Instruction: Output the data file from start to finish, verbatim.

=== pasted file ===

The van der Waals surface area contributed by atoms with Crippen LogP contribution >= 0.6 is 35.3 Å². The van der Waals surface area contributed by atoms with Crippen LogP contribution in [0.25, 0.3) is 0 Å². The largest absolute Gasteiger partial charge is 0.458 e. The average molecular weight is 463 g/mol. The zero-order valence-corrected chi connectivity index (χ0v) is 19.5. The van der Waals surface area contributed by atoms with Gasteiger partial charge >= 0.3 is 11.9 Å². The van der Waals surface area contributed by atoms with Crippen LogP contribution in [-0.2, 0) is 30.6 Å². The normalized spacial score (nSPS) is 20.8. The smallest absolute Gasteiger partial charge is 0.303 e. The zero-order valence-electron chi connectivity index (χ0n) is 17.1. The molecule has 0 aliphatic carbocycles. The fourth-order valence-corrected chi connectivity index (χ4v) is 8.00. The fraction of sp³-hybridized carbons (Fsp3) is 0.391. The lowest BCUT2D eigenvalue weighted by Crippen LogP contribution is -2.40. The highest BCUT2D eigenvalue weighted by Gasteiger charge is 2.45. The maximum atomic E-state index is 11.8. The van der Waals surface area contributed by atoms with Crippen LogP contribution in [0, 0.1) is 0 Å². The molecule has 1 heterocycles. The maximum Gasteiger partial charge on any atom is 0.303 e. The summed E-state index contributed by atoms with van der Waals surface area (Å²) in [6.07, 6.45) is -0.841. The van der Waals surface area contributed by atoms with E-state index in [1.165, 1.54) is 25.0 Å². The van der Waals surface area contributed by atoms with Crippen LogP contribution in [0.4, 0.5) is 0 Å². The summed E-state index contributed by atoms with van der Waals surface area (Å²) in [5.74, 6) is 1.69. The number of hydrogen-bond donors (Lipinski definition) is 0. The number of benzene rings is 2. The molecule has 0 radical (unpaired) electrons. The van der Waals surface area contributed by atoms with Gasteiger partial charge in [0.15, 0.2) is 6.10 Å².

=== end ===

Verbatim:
The van der Waals surface area contributed by atoms with Crippen LogP contribution >= 0.6 is 35.3 Å². The van der Waals surface area contributed by atoms with Crippen LogP contribution in [0.25, 0.3) is 0 Å². The largest absolute Gasteiger partial charge is 0.458 e. The average molecular weight is 463 g/mol. The zero-order valence-corrected chi connectivity index (χ0v) is 19.5. The van der Waals surface area contributed by atoms with Gasteiger partial charge >= 0.3 is 11.9 Å². The van der Waals surface area contributed by atoms with Crippen LogP contribution in [-0.2, 0) is 30.6 Å². The normalized spacial score (nSPS) is 20.8. The smallest absolute Gasteiger partial charge is 0.303 e. The zero-order valence-electron chi connectivity index (χ0n) is 17.1. The molecule has 0 aliphatic carbocycles. The fourth-order valence-corrected chi connectivity index (χ4v) is 8.00. The fraction of sp³-hybridized carbons (Fsp3) is 0.391. The lowest BCUT2D eigenvalue weighted by Crippen LogP contribution is -2.40. The highest BCUT2D eigenvalue weighted by Gasteiger charge is 2.45. The maximum atomic E-state index is 11.8. The van der Waals surface area contributed by atoms with Crippen LogP contribution in [0, 0.1) is 0 Å². The molecule has 1 heterocycles. The maximum Gasteiger partial charge on any atom is 0.303 e. The summed E-state index contributed by atoms with van der Waals surface area (Å²) in [6.07, 6.45) is -0.841. The van der Waals surface area contributed by atoms with E-state index in [1.165, 1.54) is 25.0 Å². The van der Waals surface area contributed by atoms with Crippen LogP contribution in [0.4, 0.5) is 0 Å². The summed E-state index contributed by atoms with van der Waals surface area (Å²) in [5.74, 6) is 1.69. The number of hydrogen-bond donors (Lipinski definition) is 0. The number of benzene rings is 2. The molecule has 0 radical (unpaired) electrons. The van der Waals surface area contributed by atoms with Gasteiger partial charge in [0.15, 0.2) is 6.10 Å².